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10 FEBRUARY 2023 (TORONTO, ON) – If you’ve opened TikTok for even the briefest of moments this year, you’ll have likely heard, "If We Ever Broke Up", the infectious, attitude-filled alt-pop bop sweeping the app. Its creator, 19-year-old Kettering musician, Mae Stephens has been bombarded with messages to release the song in full and now, the alt-pop hit of 2023 is here!


The massive global viral hit has now racked up over 10 million TikTok views since Mae first shared a snippet on New Year’s Eve, with interest in the song continuing to explode. It’s far from a one-off moment either, with over 200k monthly listeners flocking to her Spotify to tune into her previously released music too.


The perfect kiss-off to an ex, "If We Ever Broke Up" is reeling in fans at an incredible rate thanks to its no-nonsense attitude and addictive synth melodies. Mae says, “It was written from the perspective of if I was still with my ex-boyfriend and, if I had the attitude and the experience that I do now when I was 16, I would have done all these things and told his dad what he did,” she explains. “I think deep down everyone wants to tell their crappy ex’s dad what they did. I’ve read a lot of comments from people saying that this song helped them through their break-up because it gave them that boss energy!”


Before Mae woke up on New Year’s Day to find her song blowing up globally online, Mae was finding solace and sanctuary in her music-making between working shifts at her local Asda. A songwriter since the age of 12, she’d used music to guide her through the hardships of teenage life, pouring her heart out in emotional, impactful songs penned on her nan’s old piano,


“I used to be quite angry as a kid and I had a lot of pent-up tension, especially coming home from school,” she explains. “I tried so much to find what was going to help me release all of that – stuff like judo, skiing, biking. I tried so many things until it came to song writing. Just being able to sit, close the door, not have anyone around me and just have some space to think and let my emotions out into something creative was probably the one thing that really got me through school, other than my brother.”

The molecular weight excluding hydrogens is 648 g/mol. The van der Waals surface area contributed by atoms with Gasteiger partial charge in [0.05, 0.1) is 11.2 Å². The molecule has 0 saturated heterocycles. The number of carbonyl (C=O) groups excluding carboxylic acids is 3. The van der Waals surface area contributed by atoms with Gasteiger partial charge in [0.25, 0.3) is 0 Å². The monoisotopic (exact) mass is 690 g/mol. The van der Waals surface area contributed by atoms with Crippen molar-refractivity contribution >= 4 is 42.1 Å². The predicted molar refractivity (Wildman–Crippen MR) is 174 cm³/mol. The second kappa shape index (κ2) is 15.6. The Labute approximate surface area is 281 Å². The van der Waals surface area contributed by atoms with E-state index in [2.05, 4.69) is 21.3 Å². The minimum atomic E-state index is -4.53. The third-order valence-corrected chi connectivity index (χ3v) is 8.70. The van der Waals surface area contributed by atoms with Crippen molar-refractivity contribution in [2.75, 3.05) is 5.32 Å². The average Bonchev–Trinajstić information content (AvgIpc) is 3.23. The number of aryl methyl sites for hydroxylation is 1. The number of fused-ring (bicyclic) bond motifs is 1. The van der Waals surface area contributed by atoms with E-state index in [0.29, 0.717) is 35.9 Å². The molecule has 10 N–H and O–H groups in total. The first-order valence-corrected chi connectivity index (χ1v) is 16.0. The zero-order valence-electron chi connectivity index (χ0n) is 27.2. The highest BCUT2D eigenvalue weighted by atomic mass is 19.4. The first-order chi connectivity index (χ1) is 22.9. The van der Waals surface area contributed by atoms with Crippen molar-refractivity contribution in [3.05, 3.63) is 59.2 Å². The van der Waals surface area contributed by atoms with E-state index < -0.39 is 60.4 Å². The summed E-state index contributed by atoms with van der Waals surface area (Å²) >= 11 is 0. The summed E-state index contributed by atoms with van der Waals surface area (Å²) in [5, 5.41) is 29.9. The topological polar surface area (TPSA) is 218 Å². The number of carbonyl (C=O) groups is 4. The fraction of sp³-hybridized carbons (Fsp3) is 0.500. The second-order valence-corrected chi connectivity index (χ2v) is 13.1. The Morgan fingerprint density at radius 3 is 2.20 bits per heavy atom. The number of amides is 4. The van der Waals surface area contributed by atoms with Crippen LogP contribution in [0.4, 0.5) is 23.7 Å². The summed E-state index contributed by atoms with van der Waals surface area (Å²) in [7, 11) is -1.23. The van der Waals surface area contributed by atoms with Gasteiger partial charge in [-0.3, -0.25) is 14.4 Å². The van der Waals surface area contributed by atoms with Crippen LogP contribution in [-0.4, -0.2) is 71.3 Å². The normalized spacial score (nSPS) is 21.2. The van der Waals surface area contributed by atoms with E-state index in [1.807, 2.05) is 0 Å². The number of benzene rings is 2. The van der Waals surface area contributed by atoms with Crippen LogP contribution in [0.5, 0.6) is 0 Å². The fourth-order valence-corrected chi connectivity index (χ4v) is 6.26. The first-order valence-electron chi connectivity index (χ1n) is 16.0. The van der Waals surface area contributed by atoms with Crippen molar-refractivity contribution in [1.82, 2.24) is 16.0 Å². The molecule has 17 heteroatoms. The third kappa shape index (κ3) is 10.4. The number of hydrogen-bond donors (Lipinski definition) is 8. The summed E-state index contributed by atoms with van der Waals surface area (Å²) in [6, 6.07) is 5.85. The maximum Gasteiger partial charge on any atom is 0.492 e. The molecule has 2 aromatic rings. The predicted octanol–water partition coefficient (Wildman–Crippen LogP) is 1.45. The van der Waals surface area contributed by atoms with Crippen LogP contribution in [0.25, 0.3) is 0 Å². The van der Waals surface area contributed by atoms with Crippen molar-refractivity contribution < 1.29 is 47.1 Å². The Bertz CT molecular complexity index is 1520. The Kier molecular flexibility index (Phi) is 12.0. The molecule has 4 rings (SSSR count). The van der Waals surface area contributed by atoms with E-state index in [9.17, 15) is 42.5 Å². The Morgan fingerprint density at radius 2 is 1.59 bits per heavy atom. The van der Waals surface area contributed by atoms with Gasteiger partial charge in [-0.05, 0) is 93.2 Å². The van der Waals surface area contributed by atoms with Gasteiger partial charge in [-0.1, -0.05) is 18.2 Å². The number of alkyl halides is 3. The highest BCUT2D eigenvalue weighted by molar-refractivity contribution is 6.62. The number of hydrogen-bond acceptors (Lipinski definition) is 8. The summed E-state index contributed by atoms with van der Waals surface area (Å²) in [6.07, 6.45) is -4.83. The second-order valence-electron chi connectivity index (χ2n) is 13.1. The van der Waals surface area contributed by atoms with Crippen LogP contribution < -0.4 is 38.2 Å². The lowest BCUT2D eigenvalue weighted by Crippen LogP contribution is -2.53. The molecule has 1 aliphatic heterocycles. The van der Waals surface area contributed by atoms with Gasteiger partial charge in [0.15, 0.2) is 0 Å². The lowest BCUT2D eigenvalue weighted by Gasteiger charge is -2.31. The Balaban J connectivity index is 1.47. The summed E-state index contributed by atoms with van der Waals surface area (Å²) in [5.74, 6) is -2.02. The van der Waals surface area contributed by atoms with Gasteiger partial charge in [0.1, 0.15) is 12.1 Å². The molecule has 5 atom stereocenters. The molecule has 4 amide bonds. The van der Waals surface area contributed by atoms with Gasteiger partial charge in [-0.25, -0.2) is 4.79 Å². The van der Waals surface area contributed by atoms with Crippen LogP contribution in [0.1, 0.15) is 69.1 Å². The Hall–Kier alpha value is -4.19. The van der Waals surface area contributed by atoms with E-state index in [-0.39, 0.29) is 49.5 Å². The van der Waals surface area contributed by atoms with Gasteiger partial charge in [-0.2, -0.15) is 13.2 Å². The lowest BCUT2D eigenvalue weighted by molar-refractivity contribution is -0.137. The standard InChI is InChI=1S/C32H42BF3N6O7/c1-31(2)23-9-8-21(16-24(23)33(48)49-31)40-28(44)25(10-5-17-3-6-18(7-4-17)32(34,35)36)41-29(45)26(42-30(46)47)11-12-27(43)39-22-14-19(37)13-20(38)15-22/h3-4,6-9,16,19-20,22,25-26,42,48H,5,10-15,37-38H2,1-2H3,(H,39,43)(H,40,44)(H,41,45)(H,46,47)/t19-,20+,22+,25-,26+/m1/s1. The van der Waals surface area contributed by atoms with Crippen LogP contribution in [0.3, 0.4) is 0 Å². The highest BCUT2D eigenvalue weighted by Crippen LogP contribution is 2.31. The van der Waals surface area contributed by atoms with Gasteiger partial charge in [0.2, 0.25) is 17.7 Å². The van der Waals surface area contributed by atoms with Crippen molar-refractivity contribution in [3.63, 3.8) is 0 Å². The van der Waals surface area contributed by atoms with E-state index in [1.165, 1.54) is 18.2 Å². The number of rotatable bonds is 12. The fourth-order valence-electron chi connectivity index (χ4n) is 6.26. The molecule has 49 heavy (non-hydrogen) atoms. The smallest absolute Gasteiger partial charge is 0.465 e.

The target of cruel bullying, Mae’s school years were far from easy, with her being picked on for being the “loud, quirky kid”. When her classmates found the YouTube channel, she uploaded her original songs and covers on, every video she shared would prompt more hate and spitefulness to be sent her way. Pushing through the nastiness with the help of her music and her brother, she was “determined to push forward and prove a lot of people wrong”.


Now, in Mae Stephens, Gen Z has found a new champion – an artist ready to use her voice to help others and provide the same kind of sanctuary in her music that it gave her while making it, “A lot of kids are probably going through stuff that’s a lot worse than what I went through and it’s not highlighted as much as it should be,” she says. “To watch kids go through that and not have someone to look up to is something I really hope I can help with. I want to be the champion of the underdogs – Mae’s misfits.”